In the end, young sister, it is not where you are physically or financially that matters most. It is where you are mentally and spiritually that will truly define what you will do with your remaining time. It doesn't matter if that time is on Death Row. It doesn't matter if it is spent in general population as a Lifer. It doesn't matter if that time is spent in Beverly Hills or Bed-stuy. What matters is what you do with it!

SURVIVE AND SUCCEED!!!

S.D. Murff --5/29/12

Santonio Murff #0352714
Tarrent County Correction Center
100 N. Lamar Street- 60 A
Fort Worth, Texas 76102
USA

3 comments:

Joe G. said...

As a staunch opponent of the death penalty, I must say, your post doesn't do the movement end capital punishment any favors. By hitting us over the head with how LWOP really ain't do bad you've effectively made a argument for the virtue of capital punishement for those who've committed the most heinous of crimes.

I doubt it was your intention, but you've inadvertantly made a good case for the death penalty here; namely that is arguably a necessary evil for the worst offender inasmuch as the alternative - LWOP - just ain't so bad.

I must say also that as much as I am irrevocably opposed to capital punishment, as I read the tales of condemned men I am struck by how in many cases the extraordinary burden of living in such sparse conditions with the omnipresent threat of death seems to cause them to become truly remorseful for the crimes that led them there. Mark Stroman is one that comes to mind; you yourself mentioned Tookie Williams. There are many others.

These cases compel one to ask the uncomfortable question; "Is there some redemptive virtue to this horror?" Would these men have undergone the same 'soul searching' and reevaluation of their ways had they NOT been on the row?

Ultimately, I think even if the hellish conditions of death row do have the power to make even the most hardened and remorseless killer find the capacity for empathy for others and genuine remorse for their acts, the ends don't justify the means. What these tales do show however is the extraordinary fact that even those who commit the most senseless and despicable acts imaginable (men like Stroman and Williams) CAN change. Surely there must exist a more humane, efficient means of faciltating that change than housing a man in a concrete box 23 hours a day to contemplate his impendng doom for a decade or so.

But I digress.

In any event, I continue to be somewhat disturbed by your preoccupation with sex. It seems as though sll of your posts invariably return to this theme of "the game". Frankly, it's kinda creepy. I'm almost afraid to look up your criminal history for fear of what I might find there.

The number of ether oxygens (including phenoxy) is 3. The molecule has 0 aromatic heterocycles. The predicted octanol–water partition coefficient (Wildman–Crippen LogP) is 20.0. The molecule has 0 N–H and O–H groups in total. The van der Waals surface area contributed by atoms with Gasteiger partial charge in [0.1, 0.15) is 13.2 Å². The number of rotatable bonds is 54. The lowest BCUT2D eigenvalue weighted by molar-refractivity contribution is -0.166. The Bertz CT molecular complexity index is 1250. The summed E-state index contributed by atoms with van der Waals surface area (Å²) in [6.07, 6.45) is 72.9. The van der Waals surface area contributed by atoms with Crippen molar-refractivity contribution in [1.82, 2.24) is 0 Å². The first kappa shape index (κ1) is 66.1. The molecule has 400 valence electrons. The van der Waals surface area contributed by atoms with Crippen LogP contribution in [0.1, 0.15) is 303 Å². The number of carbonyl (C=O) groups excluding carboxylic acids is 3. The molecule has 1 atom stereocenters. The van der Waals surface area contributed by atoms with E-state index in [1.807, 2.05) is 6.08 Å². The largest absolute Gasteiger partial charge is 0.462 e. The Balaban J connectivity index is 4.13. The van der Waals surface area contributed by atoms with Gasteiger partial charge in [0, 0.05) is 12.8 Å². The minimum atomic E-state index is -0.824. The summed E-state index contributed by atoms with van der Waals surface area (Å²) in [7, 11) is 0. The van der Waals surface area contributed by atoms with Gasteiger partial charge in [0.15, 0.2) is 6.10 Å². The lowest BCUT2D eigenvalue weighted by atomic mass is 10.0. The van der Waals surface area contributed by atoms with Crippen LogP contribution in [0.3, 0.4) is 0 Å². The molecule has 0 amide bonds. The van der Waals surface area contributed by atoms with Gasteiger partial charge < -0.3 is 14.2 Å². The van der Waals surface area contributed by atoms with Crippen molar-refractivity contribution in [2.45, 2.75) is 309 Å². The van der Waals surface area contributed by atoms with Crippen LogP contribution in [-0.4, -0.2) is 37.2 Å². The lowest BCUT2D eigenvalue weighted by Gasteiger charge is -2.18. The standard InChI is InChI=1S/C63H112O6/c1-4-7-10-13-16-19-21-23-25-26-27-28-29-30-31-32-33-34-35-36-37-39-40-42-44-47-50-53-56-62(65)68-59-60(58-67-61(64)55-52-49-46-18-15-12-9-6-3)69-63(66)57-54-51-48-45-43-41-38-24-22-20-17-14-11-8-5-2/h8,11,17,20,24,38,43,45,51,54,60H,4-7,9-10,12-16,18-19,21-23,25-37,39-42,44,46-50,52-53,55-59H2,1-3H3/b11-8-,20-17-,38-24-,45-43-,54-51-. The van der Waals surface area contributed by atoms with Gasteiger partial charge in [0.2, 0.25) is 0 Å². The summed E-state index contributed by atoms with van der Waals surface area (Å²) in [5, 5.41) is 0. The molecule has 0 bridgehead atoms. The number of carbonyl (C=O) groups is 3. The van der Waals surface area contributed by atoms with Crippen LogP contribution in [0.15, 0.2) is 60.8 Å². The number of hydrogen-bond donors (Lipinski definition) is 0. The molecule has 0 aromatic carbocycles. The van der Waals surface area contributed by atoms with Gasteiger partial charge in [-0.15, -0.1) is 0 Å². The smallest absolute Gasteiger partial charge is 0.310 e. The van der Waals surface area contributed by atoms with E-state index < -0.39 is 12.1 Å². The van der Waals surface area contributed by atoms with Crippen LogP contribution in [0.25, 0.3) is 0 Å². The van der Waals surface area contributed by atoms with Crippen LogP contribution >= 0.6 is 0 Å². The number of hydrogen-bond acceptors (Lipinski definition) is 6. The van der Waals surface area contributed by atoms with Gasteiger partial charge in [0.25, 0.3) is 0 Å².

Maybe I'm reading too much into it or bring a prude here, who knows.

Other than that, your cheerful exuberance is a refreshing change of pace to the very depressing (if fascinating) dark musings one finds here.

[Try doing a rated G post next time, just for kicks, huh? Later...]

A Friend said...

The following comment is from Santonio Murff in response to Joe G's comment above:


Mr. Joe G., I've been fortunate enough to have your responses to my writings forwarded to me. I feel obligated to respond in kind. I was told many many moons ago that good writing makes the reader feel something. So it doesn't matter whether I am stimulating emotions of love, hate, joy, sadness, or in your words, "disturbing"--I take it as a compliment that I am not boring you. And, I do thank you for feeling enough to respond to my experiences. I love exchanges of thoughts, opinions, and experiences with individuals who come from a different walk of life. It is how we learn and grow as a people, and bridge the terror of the unknown. I encourage you to STOP fearing what you don't understand. As a matter-of-fact, please allow me a moment to share my thoughts.

"The Game" is merely a term that convicts use for offenders who live outside the rules of the penal institution that they are residing in; rather that be by selling contraband like phones, cigarettes, and narcotics or trying to win the affections of a female officer. I don't wish to upset your sensibilities, but "The Game" is a reality in every prison that I've been housed in in my 17 flat years of incarceration.